By sunup, Jonathan Gull was practicing again. From five thousand feet the fishing boats were specks in the flat blue water, Breakfast Flock was a faint cloud of dust motes, circling. He was alive, trembling ever so slightly with delight, proud that his fear was under control. Then without ceremony he hugged in his forewings, extended his short, angled wingtips, and plunged directly toward the sea. By the time he passed four thousand feet he had reached terminal velocity, the wind was a solid beating wall of sound against which he could move no faster. He was flying now straight down, at two hundred fourteen miles per hour. He swallowed, knowing that if his wings unfolded at that speed he’d be blown into a million tiny shreds of seagull. But the speed was power, and the speed was joy, and the speed was pure beauty. He began his pullout at a thousand feet, wingtips thudding and blurring in that gigantic wind, the boat and the crowd of gulls tilting and growing meteor-fast, directly in his path. He couldn’t stop; he didn’t know yet even how to turn at that speed. Collision would be instant death. And so he shut his eyes. It happened that morning, then, just after sunrise, that Jonathan Livingston Seagull fired directly through the center of Breakfast Flock, ticking off two hundred twelve miles per hour, eyes closed, in a great roaring shriek of wind and feathers. The Gull of Fortune smiled upon him this once, and no one was killed. By the time he had pulled his beak straight up into the sky he was still scorching along at a hundred and sixty miles per hour. When he had slowed to twenty and stretched his wings again at last, the boat was a crumb on the sea, four thousand feet below.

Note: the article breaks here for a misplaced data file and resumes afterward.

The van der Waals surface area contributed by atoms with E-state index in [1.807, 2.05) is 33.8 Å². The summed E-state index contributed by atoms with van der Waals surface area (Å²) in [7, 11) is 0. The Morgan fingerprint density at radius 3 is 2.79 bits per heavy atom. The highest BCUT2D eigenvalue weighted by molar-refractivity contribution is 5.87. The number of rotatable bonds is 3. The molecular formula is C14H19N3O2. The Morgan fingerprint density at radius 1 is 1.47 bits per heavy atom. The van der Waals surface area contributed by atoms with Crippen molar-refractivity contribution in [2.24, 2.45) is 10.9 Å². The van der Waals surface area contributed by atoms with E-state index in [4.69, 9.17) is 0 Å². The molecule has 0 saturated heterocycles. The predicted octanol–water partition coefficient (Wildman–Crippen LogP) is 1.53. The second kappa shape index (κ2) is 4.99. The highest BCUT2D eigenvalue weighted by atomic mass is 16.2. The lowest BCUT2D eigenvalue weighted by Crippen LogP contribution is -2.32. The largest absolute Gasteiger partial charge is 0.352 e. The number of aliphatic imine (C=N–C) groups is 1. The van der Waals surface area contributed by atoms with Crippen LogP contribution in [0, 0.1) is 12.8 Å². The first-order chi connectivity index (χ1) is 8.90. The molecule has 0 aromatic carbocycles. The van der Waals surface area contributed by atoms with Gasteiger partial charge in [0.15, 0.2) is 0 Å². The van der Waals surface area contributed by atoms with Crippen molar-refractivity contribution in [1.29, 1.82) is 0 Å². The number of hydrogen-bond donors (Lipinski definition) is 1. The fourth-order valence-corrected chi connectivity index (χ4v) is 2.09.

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Amazon.com Amazon.com Review (ISBN 0743278909, Paperback)

"Most gulls don't bother to learn more than the simplest facts of flight--how to get from shore to food and back again," writes author Richard Bach in this allegory about a unique bird named Jonathan Livingston Seagull. "For most gulls it is not flying that matters, but eating. For this gull, though, it was not eating that mattered, but flight." Flight is indeed the metaphor that makes the story soar. Ultimately this is a fable about the importance of seeking a higher purpose in life, even if your flock, tribe, or neighborhood finds your ambition threatening. (At one point our beloved gull is even banished from his flock.) By not compromising his higher vision, Jonathan gets the ultimate payoff: transcendence. Ultimately, he learns the meaning of love and kindness. The dreamy seagull photographs by Russell Munson provide just the right illustrations--although the overall packaging does seem a bit dated (keep in mind that it was first published in 1970). Nonetheless, this is a spirituality classic, and an especially engaging parable for adolescents. --Gail Hudson

(retrieved from Amazon Thu, 12 Mar 2015 18:14:36 -0400)

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An unusual seagull becomes an outcast from his flock because of his search for a higher purpose in life and his quest for more freedom.

(summary from another edition)